Symptom remission main predictor of functional outcomes in psychosis

Published on July 16, 2014 at 5:15 PM · No Comments

By Eleanor McDermid, Senior medwireNews Reporter

Remission of positive and negative symptoms is the most important predictor of functional outcomes among patients with first-episode psychosis, with cognition having only a small impact, say researchers.

Ashok Malla (McGill University, Montreal, Quebec, Canada) and team found that the length of remission of negative symptoms had the largest effect on functional outcomes 1 year after psychosis onset. However, remission of positive symptoms had a prominent effect on 2-year outcomes, which they say illustrates “the importance of achieving lengthy remissions of both positive and negative symptoms.”

The researchers assessed 208 patients for functional outcomes on the Strauss Carpenter Scale 1 year after first-episode psychosis, at which point 30.0% had been in total symptom remission for an average of 2.4 months. Of 159 assessed after 2 years, 41.5% had been in total remission for an average of 5.7 months.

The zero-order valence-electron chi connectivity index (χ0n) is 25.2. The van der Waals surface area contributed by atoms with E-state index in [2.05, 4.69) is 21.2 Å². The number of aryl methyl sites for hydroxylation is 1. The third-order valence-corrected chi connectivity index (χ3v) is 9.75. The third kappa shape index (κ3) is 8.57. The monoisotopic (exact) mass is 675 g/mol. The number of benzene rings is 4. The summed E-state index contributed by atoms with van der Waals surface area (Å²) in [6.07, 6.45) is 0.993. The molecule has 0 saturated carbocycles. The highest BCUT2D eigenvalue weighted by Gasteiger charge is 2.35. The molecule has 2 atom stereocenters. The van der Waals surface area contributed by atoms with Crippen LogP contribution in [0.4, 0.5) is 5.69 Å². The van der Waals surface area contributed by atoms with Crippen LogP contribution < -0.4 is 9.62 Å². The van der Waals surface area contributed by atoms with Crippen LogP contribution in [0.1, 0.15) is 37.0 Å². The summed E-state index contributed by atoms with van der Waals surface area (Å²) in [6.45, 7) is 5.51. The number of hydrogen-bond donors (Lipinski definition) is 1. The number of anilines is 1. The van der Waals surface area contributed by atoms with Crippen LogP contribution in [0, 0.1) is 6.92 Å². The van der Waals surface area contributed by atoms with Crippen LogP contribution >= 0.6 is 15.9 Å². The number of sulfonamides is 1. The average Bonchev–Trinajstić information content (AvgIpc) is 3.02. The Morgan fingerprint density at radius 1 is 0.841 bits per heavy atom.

A model that included age, medication compliance, duration of untreated psychosis, substance abuse and premorbid adjustment accounted for only a very small proportion of the variance in functional outcomes at either 1 or 2 years. Adding verbal memory, measured on the Wechsler Memory Scale-III after treatment initiation when the patients were considered stable, increased the proportion of variance explained, but only to about 9% in both cases.

By contrast, adding the length of total remission increased the variance explained to 30% for 1-year outcomes and 29% for 2-year outcomes.

Negative symptoms made the largest contribution to 1-year outcomes; a baseline model including length of remission of positive symptoms explained 15% of the variance in functional outcomes, but adding negative symptom remission explained an additional 20%.

Remission of negative symptoms was difficult to achieve at both time points, with 33.2% and 48.4% of patients achieving this at 1 and 2 years, respectively, compared with 67.8% and 69.2% who achieved remission from positive symptoms.

However, positive symptoms had a more substantial effect on 2-year outcomes; together with other baseline variables, length of positive symptom remission explained 24% of the variance in functioning, while adding remission of negative symptoms explained an additional 13% of the variance.

“The difficulties associated with achieving complete remission underline the importance of searching for effective treatment of persistent positive and, especially, negative symptoms”, writes the team in the Journal of Clinical Psychiatry.

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